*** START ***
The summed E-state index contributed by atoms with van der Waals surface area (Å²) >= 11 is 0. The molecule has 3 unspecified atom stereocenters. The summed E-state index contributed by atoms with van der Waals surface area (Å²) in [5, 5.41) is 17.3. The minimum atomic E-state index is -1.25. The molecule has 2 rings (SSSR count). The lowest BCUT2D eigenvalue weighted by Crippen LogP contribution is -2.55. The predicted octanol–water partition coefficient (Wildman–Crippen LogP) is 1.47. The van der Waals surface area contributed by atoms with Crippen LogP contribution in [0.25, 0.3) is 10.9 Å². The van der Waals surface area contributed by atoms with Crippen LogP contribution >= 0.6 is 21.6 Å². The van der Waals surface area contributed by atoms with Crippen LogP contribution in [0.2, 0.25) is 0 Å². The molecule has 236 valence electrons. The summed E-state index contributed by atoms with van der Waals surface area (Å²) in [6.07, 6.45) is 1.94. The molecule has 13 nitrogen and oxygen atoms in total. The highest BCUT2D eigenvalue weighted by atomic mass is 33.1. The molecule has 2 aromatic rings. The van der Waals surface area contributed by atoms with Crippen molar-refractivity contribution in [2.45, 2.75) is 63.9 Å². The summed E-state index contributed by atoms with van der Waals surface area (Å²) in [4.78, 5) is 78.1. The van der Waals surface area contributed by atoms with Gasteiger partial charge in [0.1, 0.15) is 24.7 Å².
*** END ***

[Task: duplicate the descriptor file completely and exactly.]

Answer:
The summed E-state index contributed by atoms with van der Waals surface area (Å²) >= 11 is 0. The molecule has 3 unspecified atom stereocenters. The summed E-state index contributed by atoms with van der Waals surface area (Å²) in [5, 5.41) is 17.3. The minimum atomic E-state index is -1.25. The molecule has 2 rings (SSSR count). The lowest BCUT2D eigenvalue weighted by Crippen LogP contribution is -2.55. The predicted octanol–water partition coefficient (Wildman–Crippen LogP) is 1.47. The van der Waals surface area contributed by atoms with Crippen LogP contribution in [0.25, 0.3) is 10.9 Å². The van der Waals surface area contributed by atoms with Crippen LogP contribution >= 0.6 is 21.6 Å². The van der Waals surface area contributed by atoms with Crippen LogP contribution in [0.2, 0.25) is 0 Å². The molecule has 236 valence electrons. The summed E-state index contributed by atoms with van der Waals surface area (Å²) in [6.07, 6.45) is 1.94. The molecule has 13 nitrogen and oxygen atoms in total. The highest BCUT2D eigenvalue weighted by atomic mass is 33.1. The molecule has 2 aromatic rings. The van der Waals surface area contributed by atoms with Crippen molar-refractivity contribution in [2.45, 2.75) is 63.9 Å². The summed E-state index contributed by atoms with van der Waals surface area (Å²) in [4.78, 5) is 78.1. The van der Waals surface area contributed by atoms with Gasteiger partial charge in [0.1, 0.15) is 24.7 Å².